Three women in the 60's


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Three women in the 60's

  1. 1. Coretta Scott King<br />The Woman Behind the Man<br />
  2. 2. Coretta Scott’s childhood<br />Born in the South, right before the Great Depression<br />Raised on a family farm; modest income<br />Her beginning were not unlike many other African-Americans of her time<br />Not very likely for Scott to rise up out of current living situation; segregation had a very strong hold<br />Experienced racism from a young age<br />
  3. 3. Coretta Growing Up<br />Like other African-American children of the time, Coretta could clearly see effects of having differences in skin color<br />Could you imagine yourself being deliberately hated and looked down upon because of the color of your skin, something you could not change?<br />In elementary school!<br />How would you have responded?<br />
  4. 4. Segregation took many avenues<br />School bus transportation<br />Movie theatre seating<br />Education opportunities<br />
  5. 5. Coretta’s Determination<br />Rooted and grew from the unrelenting segregation experienced growing up<br />Coretta was fortunate to have encouraging parents<br />Obadiah "Obie" Scott and Bernice McMurray Scott<br />Pushed and encouraged her to pursue an education<br />They knew an education would be her only potential foothold in a deeply segregated country<br />
  6. 6. Graduated valedictorian of her high school class<br />Won a scholarship to Antioch College<br />Music education<br />“integrated” school : black and white students; however, racism was still very much alive there<br />Joined National Association for the Advancement of Colored People (NAACP), a race-relations and a civil liberties committee<br />
  7. 7. Coretta Scott + Martin Luther King = ♥<br />Continued education in Boston to study music<br />Met Martin Luther King, Jr.<br />Married in 1953, earned her Bachelor’s Degree in 1954<br />
  8. 8. Civil Rights Movement<br />Coretta Scott and Dr. Martin Luther King, Jr. were perfect to lead the Civil Rights Movement together<br />In sync morally, spiritually, and with issues and ideals that they were willing to live and die for<br />
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  10. 10. The Woman Behind the Man<br />Coretta was the epitome of a supportive wife<br />Supported him spiritually<br />Both of Southern Baptist Christian Faith<br />Supported him physically<br />By his side during nonviolent protests, marches, sit-ins; physically put her life in danger to fight for justice with him<br />Supported him financially<br />Fundraised through “freedom concerts”<br />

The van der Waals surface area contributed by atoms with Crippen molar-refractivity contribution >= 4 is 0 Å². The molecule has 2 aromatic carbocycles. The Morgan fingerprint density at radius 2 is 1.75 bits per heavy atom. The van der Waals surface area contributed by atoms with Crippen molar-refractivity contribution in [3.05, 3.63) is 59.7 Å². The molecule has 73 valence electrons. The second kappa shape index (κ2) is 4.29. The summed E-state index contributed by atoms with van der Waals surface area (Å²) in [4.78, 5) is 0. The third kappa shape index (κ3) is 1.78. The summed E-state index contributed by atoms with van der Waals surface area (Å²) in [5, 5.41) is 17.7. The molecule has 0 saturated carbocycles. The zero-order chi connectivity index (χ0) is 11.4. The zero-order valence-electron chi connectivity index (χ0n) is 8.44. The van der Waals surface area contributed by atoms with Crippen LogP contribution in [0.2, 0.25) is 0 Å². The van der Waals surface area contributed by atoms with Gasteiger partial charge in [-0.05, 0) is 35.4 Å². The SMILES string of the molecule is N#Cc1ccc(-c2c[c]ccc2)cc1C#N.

11. 11. Dedicating her life to the Movement<br /><br />
  12. 12. How could she not give up?<br />Scott King believed in social/civil justice so strongly, that she knew they were doing the right thing<br />Knew that what they were leading was much bigger than justice just for the people of the South<br />“The means we use must be as pure as the ends we seek.” – Dr. Martin Luther King, Jr.<br />Nonviolence was the only means they were willing to utilize<br />
  13. 13. The Kings knew their goal, but they did not know how things would play, what would get in their way, etc. but they knew they were going in the right direction. They knew they had to persevere.<br />They were awarded the Nobel Peace Prize, essentially in honor of their struggles. They knew they hadn’t achieved the peace that the award stood for, so their fight was not over.<br />
  14. 14. Civil Rights Movement Successor<br />April 4, 1968: Dr. Martin Luther King, Jr. is assassinated in cold blood<br />Days after her husband’s death, Scott King and her children led the march that Dr. King had intended to<br />Scott King wanted to carry the torch of the Civil Rights Movement<br />
  15. 15. Scott King valiantly carried on her husband’s spirit and the Movement<br />Created The King Center in Atlanta, Georgia the same year of her husband’s death<br />As a living memorial, a way to carry on his nonviolent philosophy, and his ideas about social change<br />
  16. 16. Coretta Scott King<br />Made a name for herself<br />Became more than the woman behind the man<br />Never lost sight of what was important; what she and her husband were adamantly working towards<br />After her husbands death, she nobly picked up where he left off<br />Started off in a farm and became a face of a Movement<br />